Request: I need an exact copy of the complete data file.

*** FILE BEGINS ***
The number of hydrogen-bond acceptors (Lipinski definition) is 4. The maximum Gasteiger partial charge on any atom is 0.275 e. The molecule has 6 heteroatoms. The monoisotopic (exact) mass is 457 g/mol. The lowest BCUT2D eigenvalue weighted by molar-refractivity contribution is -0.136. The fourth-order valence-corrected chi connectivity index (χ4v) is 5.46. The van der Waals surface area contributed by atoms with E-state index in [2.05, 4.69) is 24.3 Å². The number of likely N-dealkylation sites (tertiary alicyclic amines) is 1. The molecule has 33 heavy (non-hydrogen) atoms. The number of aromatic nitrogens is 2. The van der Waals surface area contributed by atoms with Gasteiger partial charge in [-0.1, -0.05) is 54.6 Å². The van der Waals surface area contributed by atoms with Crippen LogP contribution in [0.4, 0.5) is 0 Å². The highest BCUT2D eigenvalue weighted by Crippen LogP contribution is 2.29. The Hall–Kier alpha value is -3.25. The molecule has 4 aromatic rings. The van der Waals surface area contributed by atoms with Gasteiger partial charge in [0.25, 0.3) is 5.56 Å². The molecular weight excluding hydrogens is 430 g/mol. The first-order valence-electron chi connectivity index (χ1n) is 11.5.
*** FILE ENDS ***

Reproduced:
The number of hydrogen-bond acceptors (Lipinski definition) is 4. The maximum Gasteiger partial charge on any atom is 0.275 e. The molecule has 6 heteroatoms. The monoisotopic (exact) mass is 457 g/mol. The lowest BCUT2D eigenvalue weighted by molar-refractivity contribution is -0.136. The fourth-order valence-corrected chi connectivity index (χ4v) is 5.46. The van der Waals surface area contributed by atoms with E-state index in [2.05, 4.69) is 24.3 Å². The number of likely N-dealkylation sites (tertiary alicyclic amines) is 1. The molecule has 33 heavy (non-hydrogen) atoms. The number of aromatic nitrogens is 2. The van der Waals surface area contributed by atoms with Gasteiger partial charge in [-0.1, -0.05) is 54.6 Å². The van der Waals surface area contributed by atoms with Crippen LogP contribution in [0.4, 0.5) is 0 Å². The highest BCUT2D eigenvalue weighted by Crippen LogP contribution is 2.29. The Hall–Kier alpha value is -3.25. The molecule has 4 aromatic rings. The van der Waals surface area contributed by atoms with Gasteiger partial charge in [0.25, 0.3) is 5.56 Å². The molecular weight excluding hydrogens is 430 g/mol. The first-order valence-electron chi connectivity index (χ1n) is 11.5.